Hatshepsut (/hætˈʃɛpsʊt/;[4] also Hatchepsut; meaning Foremost of Noble Ladies;[5] 1507–1458 BC) was the fifth pharaoh of the Eighteenth Dynasty of Egypt. She was the second historically confirmed female pharaoh, the first being Sobekneferu.[6] (Various other women may have also ruled as pharaohs regnant or at least regents before Hatshepsut, as early as Neithhotep around 1600 years prior.) Thutmose III. Thutmose III (sometimes read as Thutmosis or Tuthmosis III, Thothmes in older history works, and meaning "Thoth is born") was the sixth Pharaoh of the Eighteenth Dynasty.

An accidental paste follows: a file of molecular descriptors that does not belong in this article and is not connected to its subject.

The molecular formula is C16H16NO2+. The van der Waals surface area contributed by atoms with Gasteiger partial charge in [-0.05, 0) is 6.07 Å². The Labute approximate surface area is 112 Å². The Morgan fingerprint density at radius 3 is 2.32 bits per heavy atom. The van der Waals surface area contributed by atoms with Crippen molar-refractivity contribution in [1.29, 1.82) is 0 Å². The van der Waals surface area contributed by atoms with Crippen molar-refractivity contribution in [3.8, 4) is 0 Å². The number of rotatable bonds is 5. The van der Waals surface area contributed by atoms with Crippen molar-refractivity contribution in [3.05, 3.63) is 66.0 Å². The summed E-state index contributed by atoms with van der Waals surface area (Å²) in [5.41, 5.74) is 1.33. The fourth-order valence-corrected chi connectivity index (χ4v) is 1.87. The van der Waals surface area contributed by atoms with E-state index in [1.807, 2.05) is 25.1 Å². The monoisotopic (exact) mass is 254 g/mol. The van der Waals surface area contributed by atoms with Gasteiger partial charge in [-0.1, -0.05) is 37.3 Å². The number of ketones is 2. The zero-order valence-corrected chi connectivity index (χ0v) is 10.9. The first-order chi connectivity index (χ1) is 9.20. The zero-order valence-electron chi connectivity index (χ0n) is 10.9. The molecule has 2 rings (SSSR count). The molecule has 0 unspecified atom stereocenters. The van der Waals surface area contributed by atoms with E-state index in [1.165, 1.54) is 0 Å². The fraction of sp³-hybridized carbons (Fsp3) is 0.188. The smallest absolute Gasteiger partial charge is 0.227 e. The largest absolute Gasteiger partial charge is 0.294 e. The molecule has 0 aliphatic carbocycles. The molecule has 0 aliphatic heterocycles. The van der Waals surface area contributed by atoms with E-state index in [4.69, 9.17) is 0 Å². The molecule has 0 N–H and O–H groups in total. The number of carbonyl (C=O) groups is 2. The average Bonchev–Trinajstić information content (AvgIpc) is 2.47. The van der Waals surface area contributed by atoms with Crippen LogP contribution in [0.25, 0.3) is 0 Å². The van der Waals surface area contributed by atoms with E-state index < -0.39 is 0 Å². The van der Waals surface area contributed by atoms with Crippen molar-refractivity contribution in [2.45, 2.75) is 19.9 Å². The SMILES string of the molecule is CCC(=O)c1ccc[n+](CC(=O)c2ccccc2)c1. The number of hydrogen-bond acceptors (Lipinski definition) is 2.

Thutmose III

During the first twenty-two years of Thutmose's reign he was co-regent with his stepmother and aunt, Hatshepsut, who was named the pharaoh. While he was shown first on surviving monuments, both were assigned the usual royal names and insignia and neither is given any obvious seniority over the other.[3] He served as the head of her armies. Officially, Thutmose III ruled Egypt for almost fifty-four years, and his reign is usually dated from April 24, 1479 BCE to March 11, 1425 BCE; however, this includes the twenty-two years he was co-regent to Hatshepsut. Amenhotep II.

Amenhotep II (sometimes read as Amenophis II and meaning Amun is Satisfied) was the seventh Pharaoh of the 18th dynasty of Egypt.

Amenhotep II